fascinating seven-part lecture series is the full set of transcribed 1953 recording
of the famous British philosopher, Sir Bertrand Russell.
During the Second World War and the beginnings of the Cold War Network Radio presented a great deal of well produced programming in "The Public Interest." Not all of these programs can be called propaganda, but most of it does serve the interests of what President Eisenhower would later call "the Military Industrial Complex."
The early years after the War were times of optimism, but also a time of growing fear. The Allies had vanquished their foes, not only with the virtues of American values, but also through the use of an almost inconceivable technological advance, the Atomic Bomb. The Atomic Age brought compounded fear when Soviet Russia, a tenuously allied with the US through WWII, became a competitor and even an enemy. Soon the Soviets developed their own Atomic bomb, which was both a surprise and alarm to American Security.
Beginning on May 12, 1953, the Public Relations Department of the American Broadcasting Company presented a series of lectures by Noble Prize winner, Sir Bertrand Russell.
Bertrand Arthur William Russell, 3rd Earl was born in Wales in 1872. Russell began his study of higher mathematics at Trinity College in Cambridge in 1890. His lifetime of work would greatly influence logic, mathematics, set theory, linguistics, and philosophy. In the early 1900s he led "the revolt against Idealism" in Great Britain, and is credited as one of the founders of analytic philosophy. During WWI he was jailed for his pacifist anti-war activities. His anti-war stance would continue throughout his life, in 1961 he would be jailed again for a week because of his anti-war activities, at the age of 89! In 1965 he publicly tore up his Labour Party card protesting the possibility that the party would send soldiers to support the American efforts in Viet Nam.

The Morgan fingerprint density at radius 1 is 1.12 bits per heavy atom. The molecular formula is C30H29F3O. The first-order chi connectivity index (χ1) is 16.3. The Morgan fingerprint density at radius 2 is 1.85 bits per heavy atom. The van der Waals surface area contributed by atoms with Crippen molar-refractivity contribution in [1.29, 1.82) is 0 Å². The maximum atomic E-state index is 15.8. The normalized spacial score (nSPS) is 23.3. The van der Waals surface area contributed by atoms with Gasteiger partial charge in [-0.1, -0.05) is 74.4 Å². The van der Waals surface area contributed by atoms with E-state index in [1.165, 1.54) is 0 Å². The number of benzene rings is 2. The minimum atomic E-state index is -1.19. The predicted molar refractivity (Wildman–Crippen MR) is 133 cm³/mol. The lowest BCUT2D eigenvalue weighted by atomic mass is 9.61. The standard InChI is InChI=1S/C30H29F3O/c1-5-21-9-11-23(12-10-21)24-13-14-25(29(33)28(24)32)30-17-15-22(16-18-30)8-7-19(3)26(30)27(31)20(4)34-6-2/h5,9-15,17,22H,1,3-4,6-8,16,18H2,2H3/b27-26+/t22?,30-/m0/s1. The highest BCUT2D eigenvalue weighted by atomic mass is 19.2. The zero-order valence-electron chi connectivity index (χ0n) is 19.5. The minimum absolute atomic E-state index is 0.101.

Given his controversial views, it is notable that his lectures would be presented to an American Network audience. Both American networks had presented many British produced programs through the period but both networks were owned by Military Industrial Concerns. Sir Bertrand's lectures presented the Living in an Atomic Age were broadcast in prime time in its entirety, in prime time no less.
The most persuasive of the presentations is Sir Bertrand's summation in the seventh broadcast, "Reflections On Being Eighty." He summarizes his lifes work, his opposition to Fascism and Communism, and calls on leaders to follow the precepts outlined in the later "Russell-Einstein Manifesto," signed in 1955 by 11 prominent nuclear scientists. The Manifesto outlined the dangers of nuclear war, and called on world leaders to seek peaceful resolutions to international conflict. Albert Einstein signed the document just days before his death on April 18, 1955.
Sir Bertrand remained active until his death from influenza at his home in Wales on Feb 2, 1970. See also:
For more compelling intellectual listening of the era, see also: America Town Meeting of the Air, University of Chicago Roundtable and Speaking of Liberty.